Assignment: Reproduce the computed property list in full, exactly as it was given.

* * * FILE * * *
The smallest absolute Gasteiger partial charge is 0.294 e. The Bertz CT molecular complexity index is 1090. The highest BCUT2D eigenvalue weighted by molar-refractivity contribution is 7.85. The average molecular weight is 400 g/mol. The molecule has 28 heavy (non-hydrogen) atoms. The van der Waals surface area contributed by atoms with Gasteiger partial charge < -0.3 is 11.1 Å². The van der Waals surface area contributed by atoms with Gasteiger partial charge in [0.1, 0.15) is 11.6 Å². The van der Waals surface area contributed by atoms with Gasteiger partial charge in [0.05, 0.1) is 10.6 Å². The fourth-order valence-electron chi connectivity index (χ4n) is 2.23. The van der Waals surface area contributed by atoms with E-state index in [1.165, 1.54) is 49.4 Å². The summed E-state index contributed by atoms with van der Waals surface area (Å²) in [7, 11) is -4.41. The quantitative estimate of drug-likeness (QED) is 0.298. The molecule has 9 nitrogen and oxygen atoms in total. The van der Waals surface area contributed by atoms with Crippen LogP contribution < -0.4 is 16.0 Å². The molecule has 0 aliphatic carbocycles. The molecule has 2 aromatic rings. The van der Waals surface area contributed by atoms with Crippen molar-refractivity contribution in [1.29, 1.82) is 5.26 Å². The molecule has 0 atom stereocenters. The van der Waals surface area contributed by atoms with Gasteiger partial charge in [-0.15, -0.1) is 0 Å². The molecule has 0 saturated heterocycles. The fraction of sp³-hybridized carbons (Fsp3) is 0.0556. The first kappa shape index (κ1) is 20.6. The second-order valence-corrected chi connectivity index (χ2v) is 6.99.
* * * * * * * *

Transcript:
The smallest absolute Gasteiger partial charge is 0.294 e. The Bertz CT molecular complexity index is 1090. The highest BCUT2D eigenvalue weighted by molar-refractivity contribution is 7.85. The average molecular weight is 400 g/mol. The molecule has 28 heavy (non-hydrogen) atoms. The van der Waals surface area contributed by atoms with Gasteiger partial charge < -0.3 is 11.1 Å². The van der Waals surface area contributed by atoms with Gasteiger partial charge in [0.1, 0.15) is 11.6 Å². The van der Waals surface area contributed by atoms with Gasteiger partial charge in [0.05, 0.1) is 10.6 Å². The fourth-order valence-electron chi connectivity index (χ4n) is 2.23. The van der Waals surface area contributed by atoms with E-state index in [1.165, 1.54) is 49.4 Å². The summed E-state index contributed by atoms with van der Waals surface area (Å²) in [7, 11) is -4.41. The quantitative estimate of drug-likeness (QED) is 0.298. The molecule has 9 nitrogen and oxygen atoms in total. The van der Waals surface area contributed by atoms with Crippen LogP contribution < -0.4 is 16.0 Å². The molecule has 0 aliphatic carbocycles. The molecule has 2 aromatic rings. The van der Waals surface area contributed by atoms with Crippen molar-refractivity contribution in [1.29, 1.82) is 5.26 Å². The molecule has 0 atom stereocenters. The van der Waals surface area contributed by atoms with Gasteiger partial charge in [-0.15, -0.1) is 0 Å². The molecule has 0 saturated heterocycles. The fraction of sp³-hybridized carbons (Fsp3) is 0.0556. The first kappa shape index (κ1) is 20.6. The second-order valence-corrected chi connectivity index (χ2v) is 6.99.